To set the first issue up, remember, all bills are to be read in their entirety twice in each chamber, unless “by unanimous consent” they may be read by title only.
Reading titles only has become the common practice and makes sense. If you aren’t familiar with a bill by the time it comes to the floor there is little chance you can cast an informed vote by having someone read it to you.
So, to “ask that a bill be read at length” is a rare thing and when it happens, everyone is paying attention. The longer the bill, the more it gets everyone’s attention. However, once the reading begins no one is actually paying attention because what this has become is a tool used by the minority to slow things down when they feel their voice is not being heard. In Washington, D.C., this could be called filibustering.
The minority asked for a 2,000-page bill to be read at length in protest over the speed at which the majority was rushing through some very high-profile, controversial and impactful bills.
Majority leadership, through the magic of technology, found a way to have five computers read different parts of the bill at 625 words per minute. One computer reading at that speed is incomprehensible; five at the same time was just noise.
Republicans sued, and on Tuesday the judge ruled that a bill being read at length must be read by one reader (human or computer) at a speed that is comprehensible to the human ear.
The winner here was not one or both parties but the Colorado Constitution, as the intent of the Constitution was upheld.
On Friday the first 10 hours of the session were spent on the Extreme Risk Protection Order, otherwise known as the Red Flag Bill. here are lots of amendments, some to shift the focus back to the underlying problem of mental health.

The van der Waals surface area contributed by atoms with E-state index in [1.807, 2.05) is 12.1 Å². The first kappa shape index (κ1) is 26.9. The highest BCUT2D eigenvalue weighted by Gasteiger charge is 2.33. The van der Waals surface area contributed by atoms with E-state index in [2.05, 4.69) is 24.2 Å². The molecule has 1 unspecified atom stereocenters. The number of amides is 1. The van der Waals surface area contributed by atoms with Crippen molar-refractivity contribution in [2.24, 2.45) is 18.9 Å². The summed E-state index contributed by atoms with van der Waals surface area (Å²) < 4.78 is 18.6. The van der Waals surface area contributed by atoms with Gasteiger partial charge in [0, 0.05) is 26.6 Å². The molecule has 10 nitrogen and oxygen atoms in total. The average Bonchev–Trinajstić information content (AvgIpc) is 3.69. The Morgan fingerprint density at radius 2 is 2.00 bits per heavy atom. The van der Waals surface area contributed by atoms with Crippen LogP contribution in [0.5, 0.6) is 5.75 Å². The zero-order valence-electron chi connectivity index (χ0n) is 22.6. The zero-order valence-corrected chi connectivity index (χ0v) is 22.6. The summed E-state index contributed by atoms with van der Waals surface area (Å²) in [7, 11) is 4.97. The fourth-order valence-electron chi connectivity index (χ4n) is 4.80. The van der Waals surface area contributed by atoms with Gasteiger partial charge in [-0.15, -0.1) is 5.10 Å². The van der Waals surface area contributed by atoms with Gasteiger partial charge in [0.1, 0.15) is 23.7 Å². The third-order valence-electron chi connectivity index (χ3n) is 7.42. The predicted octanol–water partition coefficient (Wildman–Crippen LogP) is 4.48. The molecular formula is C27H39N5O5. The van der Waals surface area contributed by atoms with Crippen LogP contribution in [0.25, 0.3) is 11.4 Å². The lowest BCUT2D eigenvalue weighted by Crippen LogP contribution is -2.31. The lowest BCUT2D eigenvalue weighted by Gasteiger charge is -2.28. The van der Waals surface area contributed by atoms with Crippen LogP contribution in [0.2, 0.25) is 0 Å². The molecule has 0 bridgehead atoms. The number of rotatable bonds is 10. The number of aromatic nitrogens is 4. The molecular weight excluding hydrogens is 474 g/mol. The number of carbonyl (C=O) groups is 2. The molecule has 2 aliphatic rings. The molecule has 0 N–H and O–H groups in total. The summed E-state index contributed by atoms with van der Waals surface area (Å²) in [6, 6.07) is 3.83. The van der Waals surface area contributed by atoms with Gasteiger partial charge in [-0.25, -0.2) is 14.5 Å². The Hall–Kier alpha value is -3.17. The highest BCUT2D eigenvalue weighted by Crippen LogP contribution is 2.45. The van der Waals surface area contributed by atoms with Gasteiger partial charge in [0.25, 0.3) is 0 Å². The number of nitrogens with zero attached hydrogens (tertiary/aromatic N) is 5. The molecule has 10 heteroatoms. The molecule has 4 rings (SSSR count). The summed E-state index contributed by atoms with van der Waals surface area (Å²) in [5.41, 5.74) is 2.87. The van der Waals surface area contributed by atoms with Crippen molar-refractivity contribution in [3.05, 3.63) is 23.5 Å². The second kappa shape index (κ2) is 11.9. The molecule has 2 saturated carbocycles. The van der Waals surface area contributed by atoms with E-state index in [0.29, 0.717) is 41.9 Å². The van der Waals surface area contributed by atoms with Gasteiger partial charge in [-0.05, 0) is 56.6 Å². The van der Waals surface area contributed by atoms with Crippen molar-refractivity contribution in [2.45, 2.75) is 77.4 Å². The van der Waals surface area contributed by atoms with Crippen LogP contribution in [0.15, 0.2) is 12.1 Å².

However, when one of the sponsors of the bill said, at the microphone, “This bill is not about mental health but about removing guns,” that kind of set the tone for the day.
It passed on a party-line vote. It goes to a conference committee to iron out the differences between the House version and the Senate version.
From there, it will go to the Governor, who has indicated he will sign. I predict the next stop after that will be the courts, as it is challenged for being unconstitutional. I haven’t talked to anyone who wants people with the serious mental health issues to have access to guns, but let’s do it without violating the Constitution.
I welcome your thoughts and comments on the happenings here at the Capital.
There are lots of ways to stay in touch: office phone 303-866-4877 or mobile phone 719-351-2121, my email is SenatorHisey@gmail.com.